Volume V: Following this lead, some members of the HAFS Committee pledged sufficient Funds to cover the cost of a further volume, of which there were ten in all at Devizes.

Volume VI:  From this sound beginning, an appeal was made to the HAFS Society members and an order placed with the Bodleian Library to proceed with the work.  Within a short space of time donations received indicated that a least one further volume would be financed, but this was still only a little beyond half way in the costly project.  Names inclu:ed Harry & Betty Crowley (nee Hungerford) [E.6.16a.4b], who donated $100.00 on 11 February 1993.

Volume VII:  A very welcome phone call from Mrs Verlie Geddes [E.2.7a.3b.7c]  of Quirindi tipped the scales when she announced that a volume would be financed by Members of the Greenwood Family, in memory of their father Maurice Weston Greenwood [E.2.7a.3b], son of Robert John Greenwood and Annie Loane Greenwood (nee Hungerford).

Volume VIII:  From the United States of America, generous donations have been received from Richard W Hungerford Jr BS, BA, of Omaha, also from Mrs Mary Hungerford Reid of Ketchikan, Alaska, and from Dr G Douglas Hungerford [E.6.1a.6b.2c],  of Alabama, the total of which has met the cost of a further volume of the papers.

Volume IX:  Those society members who attended the second Annual Church Service, held at the Church of St Thomas at Enfield, will remember our Cousins and Friends from Tauranga, New Zealand, who arranged to be with us on that occasion, Des and Sue Hungerford [T.1.2a.1b] and Sue’s sister Winifred (descendants of Col TJW Hungerford). They took home with them the call of our appeal and very generously decided to finance the copying of a volume of the collection, which is dedicated to the memory of Lieutenant Colonel Townsend James William Hungerford CB, formerly of the Royal Artillery, Bengal, who died aged 45, and was buried in Melbourne in December 1859.  His son George Willoughby Hungerford, born in India, was the first known member of that family to settle in New Zealand.

There has therefore been a wonderful response to the appeal, and the gifts, small or large, are gratefully acknowledged.  Further generations of historians will benefit from the farsightedness of the group who undertook the work of acquiring the collection copy and for the assistance of the Wiltshire Society who own the original volumes and allowed this copy to be made.

We have been proud to have been involved in this important task.

The Hungerford & Associated Families Society;   Dr TG Hungerford, Patron; Canon MC Newth, President; RH Prentice, JP, Hon Sec, about 1993.

Additional detail added from HAFS Correspondence, 2012.

[box type=”info” style=”rounded” border=”full”]The Committee has recently had our Jackson Papers microfilm copy digitised. This protects us from deterioration of the original film and effectively give us another “copy” in a more usable format.  Even though records only show donations for nine of the ten volumes held by the Wiltshire Museum, all volumes were microfilmed, and the copy held for safekeeping by successive HAFS Secretaries. Our current project is to index all the volumes, so that researchers can proceed more easily to transcribe pages relevant to their research. Watch this space for forthcoming indexes. Lesley Abrahams, President HAFS 2018[/box]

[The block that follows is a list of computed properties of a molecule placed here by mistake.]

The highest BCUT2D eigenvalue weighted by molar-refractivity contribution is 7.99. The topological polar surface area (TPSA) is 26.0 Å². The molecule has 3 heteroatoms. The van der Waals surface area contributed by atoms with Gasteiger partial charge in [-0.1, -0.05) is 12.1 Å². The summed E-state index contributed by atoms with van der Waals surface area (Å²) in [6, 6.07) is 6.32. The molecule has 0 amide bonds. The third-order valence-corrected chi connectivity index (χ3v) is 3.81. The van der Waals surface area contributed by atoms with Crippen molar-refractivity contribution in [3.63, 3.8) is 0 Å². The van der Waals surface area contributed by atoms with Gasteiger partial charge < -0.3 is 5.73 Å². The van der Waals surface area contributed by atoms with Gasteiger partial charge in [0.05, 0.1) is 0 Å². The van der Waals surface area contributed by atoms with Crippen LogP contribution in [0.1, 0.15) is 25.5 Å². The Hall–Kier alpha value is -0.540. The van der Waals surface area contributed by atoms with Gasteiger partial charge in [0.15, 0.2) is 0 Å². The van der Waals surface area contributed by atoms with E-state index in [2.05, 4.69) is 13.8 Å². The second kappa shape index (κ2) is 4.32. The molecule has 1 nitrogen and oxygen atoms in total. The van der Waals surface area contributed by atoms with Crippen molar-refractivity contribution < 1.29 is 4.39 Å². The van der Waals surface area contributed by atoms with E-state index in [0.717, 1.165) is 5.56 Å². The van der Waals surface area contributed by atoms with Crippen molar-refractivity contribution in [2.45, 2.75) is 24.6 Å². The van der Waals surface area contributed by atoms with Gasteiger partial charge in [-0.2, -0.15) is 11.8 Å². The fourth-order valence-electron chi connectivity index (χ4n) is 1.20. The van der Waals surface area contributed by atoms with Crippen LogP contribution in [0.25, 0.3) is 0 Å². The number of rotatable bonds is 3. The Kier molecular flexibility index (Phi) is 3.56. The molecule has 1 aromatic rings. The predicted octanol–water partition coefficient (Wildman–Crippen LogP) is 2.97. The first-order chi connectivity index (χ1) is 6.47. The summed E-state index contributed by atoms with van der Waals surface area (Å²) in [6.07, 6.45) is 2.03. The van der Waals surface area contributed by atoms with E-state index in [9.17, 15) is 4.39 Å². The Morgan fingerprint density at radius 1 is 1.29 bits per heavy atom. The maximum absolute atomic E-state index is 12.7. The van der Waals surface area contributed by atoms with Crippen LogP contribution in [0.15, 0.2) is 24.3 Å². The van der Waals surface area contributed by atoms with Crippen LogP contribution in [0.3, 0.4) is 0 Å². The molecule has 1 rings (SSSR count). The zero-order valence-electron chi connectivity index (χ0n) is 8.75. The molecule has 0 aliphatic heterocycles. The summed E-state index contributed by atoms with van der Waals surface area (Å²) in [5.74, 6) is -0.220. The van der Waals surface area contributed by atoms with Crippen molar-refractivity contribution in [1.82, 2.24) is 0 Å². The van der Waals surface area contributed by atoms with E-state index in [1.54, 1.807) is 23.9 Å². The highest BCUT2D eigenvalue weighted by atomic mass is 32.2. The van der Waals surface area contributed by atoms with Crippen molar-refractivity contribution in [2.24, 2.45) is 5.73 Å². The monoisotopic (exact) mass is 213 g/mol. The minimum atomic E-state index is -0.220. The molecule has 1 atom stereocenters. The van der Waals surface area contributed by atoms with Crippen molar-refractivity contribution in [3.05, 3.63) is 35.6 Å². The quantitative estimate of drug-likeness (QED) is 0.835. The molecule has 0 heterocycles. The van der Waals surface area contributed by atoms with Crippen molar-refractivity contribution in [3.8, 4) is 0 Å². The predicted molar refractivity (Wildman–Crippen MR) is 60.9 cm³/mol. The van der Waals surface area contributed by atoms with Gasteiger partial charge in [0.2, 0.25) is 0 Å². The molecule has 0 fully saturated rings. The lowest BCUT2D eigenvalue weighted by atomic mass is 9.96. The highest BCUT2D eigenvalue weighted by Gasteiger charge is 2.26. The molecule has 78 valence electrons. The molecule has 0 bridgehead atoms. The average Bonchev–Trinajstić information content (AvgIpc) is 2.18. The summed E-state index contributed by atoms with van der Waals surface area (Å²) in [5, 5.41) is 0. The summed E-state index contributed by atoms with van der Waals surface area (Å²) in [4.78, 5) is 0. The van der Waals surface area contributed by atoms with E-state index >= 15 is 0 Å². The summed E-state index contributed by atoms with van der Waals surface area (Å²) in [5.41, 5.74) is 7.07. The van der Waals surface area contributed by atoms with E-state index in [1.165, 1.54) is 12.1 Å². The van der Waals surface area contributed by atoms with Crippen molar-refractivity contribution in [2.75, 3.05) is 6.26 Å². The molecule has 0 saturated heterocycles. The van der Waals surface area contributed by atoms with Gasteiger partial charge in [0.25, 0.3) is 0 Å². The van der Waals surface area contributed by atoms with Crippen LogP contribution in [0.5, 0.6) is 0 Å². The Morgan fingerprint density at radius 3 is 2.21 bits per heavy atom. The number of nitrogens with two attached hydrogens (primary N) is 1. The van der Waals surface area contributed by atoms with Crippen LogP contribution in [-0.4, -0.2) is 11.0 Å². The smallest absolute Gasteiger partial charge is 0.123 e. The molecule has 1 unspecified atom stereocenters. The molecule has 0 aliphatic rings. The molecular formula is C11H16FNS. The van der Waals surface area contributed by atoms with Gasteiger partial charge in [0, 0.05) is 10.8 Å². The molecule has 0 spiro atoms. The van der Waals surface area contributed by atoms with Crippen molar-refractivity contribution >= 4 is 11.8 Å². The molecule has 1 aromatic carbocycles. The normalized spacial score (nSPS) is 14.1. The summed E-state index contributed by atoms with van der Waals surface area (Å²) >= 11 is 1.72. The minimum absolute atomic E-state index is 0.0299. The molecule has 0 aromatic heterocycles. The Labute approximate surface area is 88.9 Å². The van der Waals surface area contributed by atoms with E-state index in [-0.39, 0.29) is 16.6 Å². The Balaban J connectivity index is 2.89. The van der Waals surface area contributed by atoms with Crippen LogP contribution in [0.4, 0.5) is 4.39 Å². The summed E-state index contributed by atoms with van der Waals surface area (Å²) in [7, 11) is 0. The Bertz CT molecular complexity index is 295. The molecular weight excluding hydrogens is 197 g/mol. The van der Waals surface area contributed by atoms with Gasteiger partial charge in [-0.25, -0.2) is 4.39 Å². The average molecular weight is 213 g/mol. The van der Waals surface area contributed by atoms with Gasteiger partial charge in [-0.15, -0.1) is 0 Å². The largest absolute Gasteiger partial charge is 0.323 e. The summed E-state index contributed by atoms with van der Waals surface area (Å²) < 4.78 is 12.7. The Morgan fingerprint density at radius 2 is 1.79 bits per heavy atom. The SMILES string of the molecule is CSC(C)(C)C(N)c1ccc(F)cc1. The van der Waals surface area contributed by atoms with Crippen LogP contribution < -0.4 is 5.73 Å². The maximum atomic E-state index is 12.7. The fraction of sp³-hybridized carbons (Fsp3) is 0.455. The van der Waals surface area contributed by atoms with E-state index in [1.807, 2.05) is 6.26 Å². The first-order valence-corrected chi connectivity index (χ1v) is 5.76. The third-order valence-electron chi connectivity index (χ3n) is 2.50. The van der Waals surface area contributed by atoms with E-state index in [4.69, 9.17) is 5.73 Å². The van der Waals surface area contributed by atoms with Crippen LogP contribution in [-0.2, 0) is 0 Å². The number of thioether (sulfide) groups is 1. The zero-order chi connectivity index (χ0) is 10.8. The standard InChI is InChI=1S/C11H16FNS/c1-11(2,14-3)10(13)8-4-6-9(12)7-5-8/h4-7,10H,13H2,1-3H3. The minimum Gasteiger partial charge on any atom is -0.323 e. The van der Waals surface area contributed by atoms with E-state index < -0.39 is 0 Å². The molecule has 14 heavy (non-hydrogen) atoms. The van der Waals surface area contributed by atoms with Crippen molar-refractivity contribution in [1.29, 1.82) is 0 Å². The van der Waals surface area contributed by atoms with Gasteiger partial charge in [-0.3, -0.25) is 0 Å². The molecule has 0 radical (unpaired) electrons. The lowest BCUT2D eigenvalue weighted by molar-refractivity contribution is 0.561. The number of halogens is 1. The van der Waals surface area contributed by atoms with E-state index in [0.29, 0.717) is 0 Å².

Introduction to the Jackson Papers, by the Rev JE Jackson (1880),   transcribed by Peter Sherlock,  HAFS Journal, Vol 2, No 1 May 1993 pp 14-17

The Early Generations, HAFS Journal, Vol 4, No 1 May 1997 pp 28-29; HAFS Newsletter 5 Feb 1993 p 2; HAFS Newsletter 7 Feb 1994 p 1; HAFS Newsletter 8 Aug 1994 pp 1, 5;  HAFS Newsletter 9 Feb 1995 p 1; HAFS Newsletter 11 Feb 1996 pp 5-6; HAFS Newsletter 23 Feb 2003 p 9

Captain Thomas of Rathbarry, HAFS Journal, HAFS Journal, Vol  2, No 3 May 1994 pp 26-30; HAFS Newsletter 5 Feb 1993 p 2; HAFS Newsletter 10 Aug 1995 p 5

The Hungerfords of England, HAFS Journal, Vol 3, No 3 May 1996 p 8

6 thoughts on “Acquiring the Jackson Papers”

  1. Lesley Abrahams

    Even though records only show donations for nine of the ten volumes held by the Wiltshire Museum, all volumes were microfilmed, and the copy held for safekeeping by successive HAFS Secretaries. Our current project is to index all the volumes, so that researchers can proceed more easily to transcribe pages relevant to their research. Watch this space for forthcoming indexes. Lesley Abrahams, President HAFS 2018

  2. Mardi Muirson

    I’ve just read about how the Jackson Papers were acquired, and appreciate the generosity mostly by descendants of Captain Emanuel Hungerford, and the last volume thanks to a New Zealand branch. Before this, I had no idea!
    I met Ron Prentice in his home in December 1992 and remember him mentioning the Jackson Papers, and Peter Sherlock.
    An index of each volume would indeed be a wonderful addition to this groundwork made by the various families.